I’m thinking of buying an enclosed cargo trailer instead of a van. Right now I have a pick up that I have to load and unload for each job.
I can get a 6x4 enclosed cargo trailer for around $1500 new. For those of you who use trailers, what size would you recommend. I want it to grow with the company so be able to hold WFP equipment and pressure washing equipment.
How about ladder racks for trailers? I haven’t done any search on that yet so I’m not sure what’s available out there.
I’d love to see some pictures of your set up as well.
I have a trailer, and I love it…but if I could have gotton a van I would have bought a van. Have you seen the set ups these guys have in the vans? Same as the trailers, which are nice, but the wear and tear of pulling the trailer all the time I dont like, haveing to hook it up and park it all the time, having to find bigger parking spaces all the time, having a hard time turning in small streets all the time- really makes it a pain in the butt. It looks great, but so does a van and you can fit everything you need in it. You can see a picture of mine on my website Professional Window Cleaning Services Of San Diego-Elite Window Washing
The van idea is more and more intriguing. Just checked on Autotrader, and there is a Ford E150 with ladder rack and interior shelves that I could get for less than 4k. High mileage and 6 years old but should pay for itself over the next year or two.
You also mentioned pressure washing. Depending on what type of pressure washing you’re doing, it’s going to be hard to fit it all in a van with the wfp set up. Maybe a small pressure washing trailer in addition to the van would be cool. We have a very nice compact PW trailer that is easy to maneuver and pull with the truck. I’ll post pics of it later today.
Man, I’m glad all these opinions are being spewed out.
I keep thinking :pickup truck and trailer. Or maybe an extended length van.
My problem is I have a full-size van Ford E350, but it’s a passenger van. I wish now I would have bought a cargo van, but regularly had a crew of four at the time so I needed the 2nd row. It is completely frustrating what a mess I end up with a few days after ‘reorganizing’ things.
Trailer is a pain to load and unload every day, but all this week I have been dropping the trailer at the jobs for the guys to keep working while i go keep an eye on some other jobs, so that’s a benefit a van won’t provide, unless you plan on having multiple vans. Also in the event of a mechanical failure, any vehicle with a hitch will still get you to work.
Four wheel drive is a must up here, and as sweet as the Quigley conversions are, I could buy alot of trailers for that price.
Also take into account how many ladders you are going to be hauling, the weight and impact on your suspension and drive train can be surprising. Very few paved roads up here, but Ive destroyed multiple CV axles on the four wheel drive Aerostar and even ripped the shock mount off my axle on my Jeep, it can also wreak havoc on your shocks and front end. Going to the trailer takes that force off of the vehicles. But if your picking up a used van, if you can pick up an e350 that would be better in the long run.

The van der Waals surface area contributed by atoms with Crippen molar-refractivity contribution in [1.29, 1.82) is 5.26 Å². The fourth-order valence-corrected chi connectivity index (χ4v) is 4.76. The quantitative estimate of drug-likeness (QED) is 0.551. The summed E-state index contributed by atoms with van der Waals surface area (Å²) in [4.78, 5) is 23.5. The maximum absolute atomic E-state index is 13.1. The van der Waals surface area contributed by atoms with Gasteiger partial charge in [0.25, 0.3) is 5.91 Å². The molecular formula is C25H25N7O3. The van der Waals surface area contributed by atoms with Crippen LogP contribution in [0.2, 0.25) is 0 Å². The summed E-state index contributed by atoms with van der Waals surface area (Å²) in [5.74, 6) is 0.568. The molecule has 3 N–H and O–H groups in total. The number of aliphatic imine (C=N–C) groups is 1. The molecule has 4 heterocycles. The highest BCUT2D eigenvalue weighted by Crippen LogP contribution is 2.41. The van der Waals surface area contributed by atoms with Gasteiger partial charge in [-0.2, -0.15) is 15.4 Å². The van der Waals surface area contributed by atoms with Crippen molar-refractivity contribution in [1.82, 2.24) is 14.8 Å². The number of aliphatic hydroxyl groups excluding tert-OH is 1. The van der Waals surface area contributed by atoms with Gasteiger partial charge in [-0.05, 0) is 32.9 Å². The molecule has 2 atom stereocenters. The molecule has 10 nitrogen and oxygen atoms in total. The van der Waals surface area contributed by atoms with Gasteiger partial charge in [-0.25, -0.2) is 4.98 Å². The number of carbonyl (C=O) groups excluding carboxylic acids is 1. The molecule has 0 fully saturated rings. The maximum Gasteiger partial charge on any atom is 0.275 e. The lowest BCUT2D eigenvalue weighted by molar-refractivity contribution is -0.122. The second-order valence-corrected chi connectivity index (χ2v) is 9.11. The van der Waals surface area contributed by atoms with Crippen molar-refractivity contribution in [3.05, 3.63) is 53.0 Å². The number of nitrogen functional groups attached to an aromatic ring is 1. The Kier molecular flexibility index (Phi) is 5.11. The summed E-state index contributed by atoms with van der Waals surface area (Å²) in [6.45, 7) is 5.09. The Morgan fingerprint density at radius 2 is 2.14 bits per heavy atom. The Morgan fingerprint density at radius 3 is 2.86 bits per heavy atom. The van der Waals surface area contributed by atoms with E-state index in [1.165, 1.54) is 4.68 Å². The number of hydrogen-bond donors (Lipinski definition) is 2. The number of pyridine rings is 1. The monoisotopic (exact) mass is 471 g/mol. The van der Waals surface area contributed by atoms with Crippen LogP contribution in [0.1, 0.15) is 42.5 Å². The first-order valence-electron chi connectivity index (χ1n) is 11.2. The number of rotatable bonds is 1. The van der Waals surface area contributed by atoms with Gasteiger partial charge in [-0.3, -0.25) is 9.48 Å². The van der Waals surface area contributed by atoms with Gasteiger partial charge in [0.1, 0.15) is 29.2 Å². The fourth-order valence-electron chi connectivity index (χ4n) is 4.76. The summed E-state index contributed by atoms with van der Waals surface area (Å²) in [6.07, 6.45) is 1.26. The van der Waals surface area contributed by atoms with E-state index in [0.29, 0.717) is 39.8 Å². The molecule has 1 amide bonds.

We’ve used a trailer for two years now for all our WFP work. Can’t be beat it for what we do. No moving of carts, hundreds of feet of hose (supply and pure water) easily accessible, pressure washer, water heater, spare parts, etc. And you stay organized. I agree with the earlier post: Drop the trailer and its crew, and then take the truck elsewhere for conventional work.
In The U,S,A, i picket up a folding trailor from one of your main line tool department stores found in every city. cost of $375 dollars for the frame wheels and all running parts. up grade the wheels $45 dollars each and build your own body for it they make a nice 8x5 trailor. for under $600 dollars then you custom make it as you like. also has the advantage of folding up and can be stored in a small space between jobs. does it work well i had 2 ton on it from Vegas to Victoria canada. with no problems
Trip hazards can be a major liablity issue with WFP work. 2 years ago we had a elderly woman climb thru barriers, around signs, all the while her husband telling her not to (don’t ask me why). She tripped on a wfp hose and cracked her head on the sidewalk…right in front of the hospital cafeteria at lunch time. The good news is she was OK; just a stitch, no concusion. The hospital’s risk manager came out to explain that since we had signs and barriers seen by half the staff in the cafeteria THEY would take care of her injury AND ANY FUTURE ISSUES RESULTING FROM IT. They put this in writing, removing us from the case.
As you can imagine, we hyper careful about trip hazards: mats over every hose, warning signs, and we go to the air whenever possible, as shown below.
I have been using a trailer for a couple of years now. I like having one. Aside from the great ad space (yet to get mine lettered). It allows me to leave everything locked up and not have to load and unload the truck. When I have small jobs I will load the truck with only that days required equipment. I got mine from craigslist used for $900.00. The only thing I dont like about having one is the tolls. In NJ they charge you extra for each axle. And I dont like the gas it uses. But again it’s much better then loading the truck everyday.